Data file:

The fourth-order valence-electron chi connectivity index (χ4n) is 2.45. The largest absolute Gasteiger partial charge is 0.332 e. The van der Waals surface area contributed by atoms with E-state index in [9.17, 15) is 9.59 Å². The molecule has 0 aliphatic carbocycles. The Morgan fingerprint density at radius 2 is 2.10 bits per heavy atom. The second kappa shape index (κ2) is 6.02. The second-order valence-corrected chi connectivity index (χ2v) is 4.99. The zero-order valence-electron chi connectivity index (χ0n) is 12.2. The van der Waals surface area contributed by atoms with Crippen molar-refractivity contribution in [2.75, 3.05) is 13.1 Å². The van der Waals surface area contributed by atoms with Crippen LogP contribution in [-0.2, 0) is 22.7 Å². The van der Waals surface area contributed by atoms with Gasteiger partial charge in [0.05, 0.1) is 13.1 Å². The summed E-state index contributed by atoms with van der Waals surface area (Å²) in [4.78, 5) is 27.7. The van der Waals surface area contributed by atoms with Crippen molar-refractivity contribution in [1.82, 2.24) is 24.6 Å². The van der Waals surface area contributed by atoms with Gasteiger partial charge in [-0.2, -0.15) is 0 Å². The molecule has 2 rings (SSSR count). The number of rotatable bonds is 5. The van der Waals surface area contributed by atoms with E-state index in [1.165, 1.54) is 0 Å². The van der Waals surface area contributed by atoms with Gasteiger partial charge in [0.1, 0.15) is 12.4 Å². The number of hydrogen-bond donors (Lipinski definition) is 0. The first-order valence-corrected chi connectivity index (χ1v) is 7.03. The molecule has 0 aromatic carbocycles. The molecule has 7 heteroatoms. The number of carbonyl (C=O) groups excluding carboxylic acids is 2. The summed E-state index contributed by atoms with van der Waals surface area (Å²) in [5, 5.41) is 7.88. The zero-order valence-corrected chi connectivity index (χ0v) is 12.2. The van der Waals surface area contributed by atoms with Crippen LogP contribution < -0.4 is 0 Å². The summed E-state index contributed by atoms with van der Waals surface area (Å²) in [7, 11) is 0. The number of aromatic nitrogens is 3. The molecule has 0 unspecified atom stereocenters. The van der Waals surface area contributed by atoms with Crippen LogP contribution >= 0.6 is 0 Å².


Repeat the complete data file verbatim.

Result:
The fourth-order valence-electron chi connectivity index (χ4n) is 2.45. The largest absolute Gasteiger partial charge is 0.332 e. The van der Waals surface area contributed by atoms with E-state index in [9.17, 15) is 9.59 Å². The molecule has 0 aliphatic carbocycles. The Morgan fingerprint density at radius 2 is 2.10 bits per heavy atom. The second kappa shape index (κ2) is 6.02. The second-order valence-corrected chi connectivity index (χ2v) is 4.99. The zero-order valence-electron chi connectivity index (χ0n) is 12.2. The van der Waals surface area contributed by atoms with Crippen molar-refractivity contribution in [2.75, 3.05) is 13.1 Å². The van der Waals surface area contributed by atoms with Crippen LogP contribution in [-0.2, 0) is 22.7 Å². The van der Waals surface area contributed by atoms with Gasteiger partial charge in [0.05, 0.1) is 13.1 Å². The summed E-state index contributed by atoms with van der Waals surface area (Å²) in [4.78, 5) is 27.7. The van der Waals surface area contributed by atoms with Crippen molar-refractivity contribution in [1.82, 2.24) is 24.6 Å². The van der Waals surface area contributed by atoms with Gasteiger partial charge in [-0.2, -0.15) is 0 Å². The molecule has 2 rings (SSSR count). The number of rotatable bonds is 5. The van der Waals surface area contributed by atoms with E-state index in [1.165, 1.54) is 0 Å². The van der Waals surface area contributed by atoms with Gasteiger partial charge in [0.1, 0.15) is 12.4 Å². The number of hydrogen-bond donors (Lipinski definition) is 0. The first-order valence-corrected chi connectivity index (χ1v) is 7.03. The molecule has 0 aromatic carbocycles. The molecule has 7 heteroatoms. The number of carbonyl (C=O) groups excluding carboxylic acids is 2. The summed E-state index contributed by atoms with van der Waals surface area (Å²) in [5, 5.41) is 7.88. The zero-order valence-corrected chi connectivity index (χ0v) is 12.2. The van der Waals surface area contributed by atoms with Crippen LogP contribution < -0.4 is 0 Å². The summed E-state index contributed by atoms with van der Waals surface area (Å²) in [7, 11) is 0. The number of aromatic nitrogens is 3. The molecule has 0 unspecified atom stereocenters. The van der Waals surface area contributed by atoms with Crippen LogP contribution >= 0.6 is 0 Å².